Bates had a desire to dance that persisted despite the loss of his leg. So, fitted with an artificial wooden limb—or “peg”—he adapted tap dancing steps to his own specifications.
Tap dancer. Born in Fountain Inn on October 11, 1907, Clayton “Peg Leg” Bates came from an extremely poor sharecropping family, whose father deserted them when Bates was only three years old. During World War I, Bates took a job in a cottonseed-oil mill. Soon after he began working there, the lights failed and the twelve-year-old accidentally stepped into the open auger conveyer. The equipment chewed up his leg so badly that an amputation was necessary. Since hospitals were segregated, the doctor performed the procedure on the family’s kitchen table.
Bates had a desire to dance that persisted despite the loss of his leg. So, fitted with an artificial wooden limb–or “peg”–he adapted tap dancing steps to his own specifications. By age fifteen he was entrenched in a professional career as a tap dancer. He worked his way up from minstrel shows to carnivals, from the African American vaudeville circuit TOBA (Theatre Owners Booking Association) to the white vaudeville circuits. Throughout the 1930s he played top Harlem nightclubs, including the Cotton Club, Connie’s Inn, and Club Zanzibar. In the late 1930s he was the opening act for the Ed Sullivan Revue, traveled the Keith and Loews circuits, and appeared to great acclaim on Australia’s Tivoli circuit. He performed throughout the 1940s, including dancing in the popular Los Angeles version of Ken Murray’s Blackouts. Bates had an active career in television, including twenty-one appearances on the Ed Sullivan Show, the most by a tap dancer. In the 1960s he opened the Peg Leg Bates Country Club in Kerhonkson, New York, which catered to a primarily African American clientele. Bates retired from dancing in 1989 and died at Fountain Inn on December 6, 1998. He was buried in Palentown Cemetery, Ulster County, New York.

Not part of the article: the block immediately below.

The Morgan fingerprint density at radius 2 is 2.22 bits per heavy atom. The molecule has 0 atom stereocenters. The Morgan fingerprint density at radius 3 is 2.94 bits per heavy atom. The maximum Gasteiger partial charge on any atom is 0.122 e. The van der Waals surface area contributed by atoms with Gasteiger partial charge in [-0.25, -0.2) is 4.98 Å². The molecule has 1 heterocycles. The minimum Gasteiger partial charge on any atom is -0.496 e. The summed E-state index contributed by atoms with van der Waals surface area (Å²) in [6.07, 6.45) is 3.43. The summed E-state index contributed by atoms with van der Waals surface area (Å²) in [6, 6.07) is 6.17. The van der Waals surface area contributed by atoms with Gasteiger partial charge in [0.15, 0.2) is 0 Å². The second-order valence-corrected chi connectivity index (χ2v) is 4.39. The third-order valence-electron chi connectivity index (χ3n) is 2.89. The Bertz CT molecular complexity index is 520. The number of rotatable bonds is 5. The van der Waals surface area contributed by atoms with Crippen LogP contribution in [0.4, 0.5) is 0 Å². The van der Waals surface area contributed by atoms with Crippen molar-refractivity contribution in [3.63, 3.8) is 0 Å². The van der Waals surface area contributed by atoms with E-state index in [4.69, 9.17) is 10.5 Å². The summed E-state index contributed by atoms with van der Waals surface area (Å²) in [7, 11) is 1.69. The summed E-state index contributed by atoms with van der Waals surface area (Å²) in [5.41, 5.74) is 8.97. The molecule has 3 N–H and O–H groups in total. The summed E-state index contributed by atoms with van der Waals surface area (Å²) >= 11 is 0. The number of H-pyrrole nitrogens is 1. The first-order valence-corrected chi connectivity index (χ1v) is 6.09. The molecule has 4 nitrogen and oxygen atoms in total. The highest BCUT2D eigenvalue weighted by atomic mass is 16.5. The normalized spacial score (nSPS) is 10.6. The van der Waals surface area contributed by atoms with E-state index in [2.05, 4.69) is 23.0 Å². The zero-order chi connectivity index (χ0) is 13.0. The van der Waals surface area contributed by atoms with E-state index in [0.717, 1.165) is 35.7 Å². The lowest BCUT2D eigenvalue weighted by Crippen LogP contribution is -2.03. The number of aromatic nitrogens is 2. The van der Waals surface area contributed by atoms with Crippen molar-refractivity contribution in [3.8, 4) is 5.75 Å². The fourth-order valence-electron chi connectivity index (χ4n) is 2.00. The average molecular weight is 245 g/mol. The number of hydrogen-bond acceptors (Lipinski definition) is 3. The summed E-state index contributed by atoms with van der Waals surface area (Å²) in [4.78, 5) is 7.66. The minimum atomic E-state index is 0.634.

Frank, Rusty E. Tap! The Greatest Tap Dance Stars and Their Stories, 1900–1955. New York: Morrow, 1990.
Obituary. New York Times. December 8, 1998, p. B10.